The road ahead for prudential regulation
Simplifying or streamlining aspects of prudential regulation without sacrificing important safety-and-soundness objectives is a worthy goal. Substantially weakening the core post-crisis reforms, however, would be a mistake. Those core reforms were put in place to address weaknesses in regulation that helped precipitate a financial crisis that no one wishes to repeat. The rules at issue are both substantive and important—the largest banking organizations are not voluntarily holding the enhanced capital and liquid-asset cushions they now hold. Some have made clear that they would operate with less capital and less liquidity if the rules permitted. If and when some banks go down such a path, others will be pressured by their shareholders to do so as well, to boost return on equity by operating with less capital, or by holding fewer highly liquid but low-yielding assets. Recent proposed changes to capital regulation for large, systemically important banking organizations include removing central bank exposures, Treasury securities and initial margins from the calculations of the Enhanced Supplementary Leverage Ratio (eSLR), and lowering the ratio itself, as proposed by the Federal Reserve and the OCC. Such proposals would substantially reduce the capital requirements for the largest banking organizations, in particular for their bank subsidiaries for which deposits are federally insured and the failure of which would implicate FDIC resolution mechanisms. They would significantly weaken the resilience of large, systemically important banking organizations and the financial system.
I have been reminded of a speech I gave in May 2006 at a meeting of the Conference of State Bank Supervisors. The subject matter was Basel II, a capital framework that would have substantially reduced capital requirements. The speech included the following statement: “While we all hope that the current high level of economic activity will continue, it would be a mistake, it seems to me, to take for granted that the next 10 years will be equally benign. We should therefore be particularly cautious and prudent in making changes to our system of bank capital.” It seems to me the statement in that speech remains relevant today. The US banking industry has transitioned from a position of extreme vulnerability to a position of strength. Operating with the stronger cushions of capital and liquidity required by the post-crisis reforms, large US banking organizations are experiencing strong earnings growth and are providing support to the US economy through their lending, investment banking and other activities. Moreover, they are better positioned to support economic activity in the next downturn and avoid a financial crisis, such as occurred in 2008. All of us have a stake in preserving these hard-won improvements in the strength and stability of our banking system.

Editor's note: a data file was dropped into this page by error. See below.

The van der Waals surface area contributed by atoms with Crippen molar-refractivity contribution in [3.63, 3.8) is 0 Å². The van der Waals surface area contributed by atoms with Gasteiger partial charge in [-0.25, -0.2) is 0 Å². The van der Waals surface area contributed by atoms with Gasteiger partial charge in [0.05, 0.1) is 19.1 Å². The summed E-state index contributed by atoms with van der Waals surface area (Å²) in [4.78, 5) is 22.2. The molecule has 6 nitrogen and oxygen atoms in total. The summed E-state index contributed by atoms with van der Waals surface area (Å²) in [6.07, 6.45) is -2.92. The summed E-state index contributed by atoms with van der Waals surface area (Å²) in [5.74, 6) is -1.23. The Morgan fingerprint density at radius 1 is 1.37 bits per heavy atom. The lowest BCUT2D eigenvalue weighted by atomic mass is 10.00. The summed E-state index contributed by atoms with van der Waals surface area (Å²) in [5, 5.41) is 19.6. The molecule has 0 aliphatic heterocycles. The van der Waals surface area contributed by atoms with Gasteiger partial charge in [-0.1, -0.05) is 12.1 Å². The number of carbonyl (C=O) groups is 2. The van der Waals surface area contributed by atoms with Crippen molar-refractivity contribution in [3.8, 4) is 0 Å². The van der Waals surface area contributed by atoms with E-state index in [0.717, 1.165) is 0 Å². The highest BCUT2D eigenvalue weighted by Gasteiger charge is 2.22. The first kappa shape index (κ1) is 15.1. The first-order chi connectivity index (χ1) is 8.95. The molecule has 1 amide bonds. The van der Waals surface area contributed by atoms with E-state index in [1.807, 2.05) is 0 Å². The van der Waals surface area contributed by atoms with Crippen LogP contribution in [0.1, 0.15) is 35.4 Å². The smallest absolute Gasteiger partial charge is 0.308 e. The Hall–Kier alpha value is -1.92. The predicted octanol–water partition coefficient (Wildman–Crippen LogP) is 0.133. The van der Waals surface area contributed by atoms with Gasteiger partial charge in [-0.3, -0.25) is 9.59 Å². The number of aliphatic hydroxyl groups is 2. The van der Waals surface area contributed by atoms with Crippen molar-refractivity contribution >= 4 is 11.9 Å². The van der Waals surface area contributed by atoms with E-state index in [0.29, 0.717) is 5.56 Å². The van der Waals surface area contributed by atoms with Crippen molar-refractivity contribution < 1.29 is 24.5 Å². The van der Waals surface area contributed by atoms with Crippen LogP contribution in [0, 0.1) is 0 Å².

AARP Livability Index – Wisconsin good place to call home
Wisconsin must be a pretty good place to call home, as six of its cities receive high marks on the new 2018 AARP Livability Index. Communities are rated on multiple qualify of life measures for people of all ages, and AARP’s state director, Sam Wilson, says the Badger State has more top performing communities than other states in the country. “That is something we need to be extraordinarily proud of,” he states. “We clearly have some communities that are making the right investments in order to make them more livable. “But when you’re at the top, everybody’s gunning for you. So, this is no time for complacency, because other cities are watching and they want those top spots, as well.” Fitchburg, La Crosse, Madison, Milwaukee, Sheboygan and Sun Prairie all placed in the top 10 in their respective population categories. Wilson says the index is a valuable tool for local leaders as they examine how to improve their communities and better meet the needs of people of all ages, especially as the number of older adults continues to grow. Wilson says Wisconsin’s areas of strength include family medical leave laws, protections against foreclosures, voting engagement and smoke free policies. But he notes there are always areas that could use improvement, including traffic safety and transportation. “The last few years, the state had repealed the Complete Streets policy, which no longer forces when you are building roads to make sure you consider all users of the road,” he states. “Also, there are rollbacks in some of the mandates for human services transportation.” The index focuses on the categories of housing, neighborhood, transportation, environment, health, engagement and opportunity, and it now includes updated data to reveal changes over time. Wilson says people can view the results and see where their community stands. “Not only are you being scored on the individual metrics for each community, but you’re also being measured against all the other communities in the country,” he explains. “So, you can really know where you stack up based on your livability score.”